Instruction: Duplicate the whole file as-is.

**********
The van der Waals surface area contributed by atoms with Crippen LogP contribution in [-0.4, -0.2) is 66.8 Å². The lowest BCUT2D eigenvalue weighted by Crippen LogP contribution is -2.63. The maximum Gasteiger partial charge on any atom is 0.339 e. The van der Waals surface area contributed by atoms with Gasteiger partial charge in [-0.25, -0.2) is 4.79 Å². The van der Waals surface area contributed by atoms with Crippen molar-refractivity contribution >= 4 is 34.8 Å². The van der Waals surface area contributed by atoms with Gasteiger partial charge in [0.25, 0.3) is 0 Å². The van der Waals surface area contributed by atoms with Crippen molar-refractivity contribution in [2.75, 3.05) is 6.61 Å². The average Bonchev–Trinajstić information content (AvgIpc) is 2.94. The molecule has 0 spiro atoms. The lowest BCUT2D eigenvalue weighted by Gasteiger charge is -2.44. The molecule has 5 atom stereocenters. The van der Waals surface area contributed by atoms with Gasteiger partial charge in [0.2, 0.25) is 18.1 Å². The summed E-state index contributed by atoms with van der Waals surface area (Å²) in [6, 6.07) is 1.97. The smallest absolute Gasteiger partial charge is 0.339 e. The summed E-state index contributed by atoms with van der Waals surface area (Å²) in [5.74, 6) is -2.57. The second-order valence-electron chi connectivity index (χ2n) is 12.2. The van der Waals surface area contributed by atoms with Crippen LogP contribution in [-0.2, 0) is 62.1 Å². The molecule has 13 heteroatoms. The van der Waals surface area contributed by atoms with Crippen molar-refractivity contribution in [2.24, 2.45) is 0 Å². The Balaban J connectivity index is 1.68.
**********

The van der Waals surface area contributed by atoms with Crippen LogP contribution in [-0.4, -0.2) is 66.8 Å². The lowest BCUT2D eigenvalue weighted by Crippen LogP contribution is -2.63. The maximum Gasteiger partial charge on any atom is 0.339 e. The van der Waals surface area contributed by atoms with Gasteiger partial charge in [-0.25, -0.2) is 4.79 Å². The van der Waals surface area contributed by atoms with Crippen molar-refractivity contribution >= 4 is 34.8 Å². The van der Waals surface area contributed by atoms with Gasteiger partial charge in [0.25, 0.3) is 0 Å². The van der Waals surface area contributed by atoms with Crippen molar-refractivity contribution in [2.75, 3.05) is 6.61 Å². The average Bonchev–Trinajstić information content (AvgIpc) is 2.94. The molecule has 0 spiro atoms. The lowest BCUT2D eigenvalue weighted by Gasteiger charge is -2.44. The molecule has 5 atom stereocenters. The van der Waals surface area contributed by atoms with Gasteiger partial charge in [0.2, 0.25) is 18.1 Å². The summed E-state index contributed by atoms with van der Waals surface area (Å²) in [6, 6.07) is 1.97. The smallest absolute Gasteiger partial charge is 0.339 e. The summed E-state index contributed by atoms with van der Waals surface area (Å²) in [5.74, 6) is -2.57. The second-order valence-electron chi connectivity index (χ2n) is 12.2. The van der Waals surface area contributed by atoms with Crippen LogP contribution in [-0.2, 0) is 62.1 Å². The molecule has 13 heteroatoms. The van der Waals surface area contributed by atoms with Crippen molar-refractivity contribution in [2.24, 2.45) is 0 Å². The Balaban J connectivity index is 1.68.